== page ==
The unrest erupted on Friday when trees were torn down at a park in Istanbul’s main Taksim Square under government plans to redevelop the area, but widened into a broad show of defiance against the Islamist-rooted Justice and Development Party (AKP).
Riot police pulled out from Taksim’s Gezi Park on Saturday afternoon, taking away barricades and allowing in tens of thousands of protesters in an apparent move to end tensions from two days of anti-government protests.
Some protesters hurled objects at withdrawing officers and police vehicles, prompting officers to fire several rounds of tear gas to push back the crowds and resumed pulling out of Taksim Square.
The state-run Anatolia Agency said the protesters threw fireworks at police.
Earlier, Prime Minister Recep Tayyip Erdoğan called on demonstrators to end their protest, but remained defiant. He said the government would press ahead with the redevelopment plans at Taksim that sparked the demonstrations.
Tensions were still high until afternoon as police deployed tear gas and pressurized water against groups of protesters trying to reach the central İstanbul square early on Saturday.
The protest grew out of anger at police’s heavy-handed tactics to break up a peaceful sit-in to protect a park in Taksim Square on Friday. It turned into a wider protest and spread to other Turkish cities. Dozens have been injured in the scuffles.
After a day of clashes with police, demonstrators in Turkey’s largest city on Saturday were finally allowed to stream into a public square that had spurred the unrest.
A peaceful sit-in on Friday against government plans to demolish a park was met with a police crackdown, igniting the biggest anti-government riots this city has seen in a decade.
The clashes subsided Saturday afternoon, when police allowed protesters to pour into the square.
Protests spread to several other cities, including the capital Ankara and the port city of Izmir.
At least 14 people were injured in the clashes in Istanbul, including one who suffered brain trauma, the Istanbul governor’s office said.
NATO approved their deployment to Turkey in December
Jordan, which shares borders with war-torn Syria, said on Sunday it is in talks with “friendly countries” to deploy Patriot missiles on its territory after a similar move by Turkey.
“Jordan wishes to deploy Patriot missile batteries in order to boost its defence capabilities and help protect the country,” Information Minister Mohammad Momani told a news conference.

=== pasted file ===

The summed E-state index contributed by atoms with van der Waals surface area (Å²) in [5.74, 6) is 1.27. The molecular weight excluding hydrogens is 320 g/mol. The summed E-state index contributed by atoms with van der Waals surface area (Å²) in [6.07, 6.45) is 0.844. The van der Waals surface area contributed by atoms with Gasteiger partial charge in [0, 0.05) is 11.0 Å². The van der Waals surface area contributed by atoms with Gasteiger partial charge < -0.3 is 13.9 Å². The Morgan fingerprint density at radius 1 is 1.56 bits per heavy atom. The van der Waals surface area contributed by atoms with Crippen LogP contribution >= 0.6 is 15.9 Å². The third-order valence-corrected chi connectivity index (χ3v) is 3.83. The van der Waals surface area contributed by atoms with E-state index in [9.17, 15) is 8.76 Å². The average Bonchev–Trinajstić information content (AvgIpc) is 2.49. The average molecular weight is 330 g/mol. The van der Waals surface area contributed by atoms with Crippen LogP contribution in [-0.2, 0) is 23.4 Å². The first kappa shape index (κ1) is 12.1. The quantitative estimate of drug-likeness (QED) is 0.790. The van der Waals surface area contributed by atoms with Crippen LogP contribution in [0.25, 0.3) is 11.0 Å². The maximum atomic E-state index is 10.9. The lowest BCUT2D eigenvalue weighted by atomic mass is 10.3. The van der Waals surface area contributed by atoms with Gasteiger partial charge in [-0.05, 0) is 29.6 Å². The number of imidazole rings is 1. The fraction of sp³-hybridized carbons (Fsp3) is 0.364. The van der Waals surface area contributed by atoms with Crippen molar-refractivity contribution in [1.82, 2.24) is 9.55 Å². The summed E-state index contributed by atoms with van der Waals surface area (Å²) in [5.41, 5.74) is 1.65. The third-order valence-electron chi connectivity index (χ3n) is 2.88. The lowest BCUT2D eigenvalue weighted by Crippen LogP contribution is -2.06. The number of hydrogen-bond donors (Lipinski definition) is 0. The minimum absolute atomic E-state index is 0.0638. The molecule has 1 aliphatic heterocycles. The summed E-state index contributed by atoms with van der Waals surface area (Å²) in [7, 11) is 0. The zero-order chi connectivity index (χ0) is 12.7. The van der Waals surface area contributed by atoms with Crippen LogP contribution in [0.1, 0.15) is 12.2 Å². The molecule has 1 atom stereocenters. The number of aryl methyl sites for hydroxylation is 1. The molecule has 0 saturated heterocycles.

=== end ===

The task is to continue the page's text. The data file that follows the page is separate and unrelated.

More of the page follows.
“We are currently at the stage of talks with friendly states,” said Momani, who is also government spokesman, declining to elaborate.
A NATO source told AFP last week that four batteries of Patriot missiles have arrived in Turkey as part of a mission by the alliance to protect the Turkish border from any spillover of the conflict in neighbouring Syria.
NATO approved their deployment in December, saying the use of ballistic missiles by the Syrian regime posed a threat to Turkey.
Jordan, home to more than 500,000 Syrian refugees, has similar concerns as Turkey.
A Kurdish party leader says rebels have started to move out of Turkey to bases in northern Iraq, a key stage in the peace process with the Turkish government.
The Kurdistan Workers Party, or PKK, declared a cease-fire in March and agreed to a gradual retreat from Turkish territory as part of peace efforts aimed at ending a nearly three-decade-old conflict that has killed tens of thousands of people.
A London-based monthly art publication is sounding an alarm regarding a recent Turkish court ruling that clears the way for the conversion of a 13th-century Byzantine church-turned-museum back into a mosque (the church was first converted into a mosque by Sultan Mehmed II in 1462). Turkish scholars & archeologists aren’t happy. Added emphasis is mine:
One of the most important monuments of late Byzantium, the 13th-century Church of Hagia Sophia in the Black Sea city of Trabzon, which is now a museum, will be converted into a mosque, after a legal battle that has dramatic implications for other major historical sites in Turkey. Many in Turkey believe that the Church of Hagia Sophia is a stalking horse for the possible re-conversion of its more famous namesake in Istanbul, the Hagia Sophia Museum (Ayasofya Müzesi).
For around 50 years, responsibility for the Church of Hagia Sophia in Trabzon has rested with Turkey’s Ministry of Culture and Tourism. The courts now accept the claim made by the General Directorate of Pious Foundations, the government body responsible for most of the country’s historical mosques, that this has been an “illegal occupation”. The court has ruled that Hagia Sophia is an inalienable part of the foundation of Sultan Mehmed II who first turned the church into a mosque after his conquest of the Empire of Trebizond in 1462.
“A building covenanted as a mosque cannot be used for any other purpose,” says Mazhar Yildirimhan, the head of the directorate’s office in Trabzon. He declined to speculate on whether this would mean covering up nearly half the wall space taken up with figurative Christian art, including the dome depicting a dynamic Christ Pantocrator. “There are modern techniques for masking the walls,” he says. […]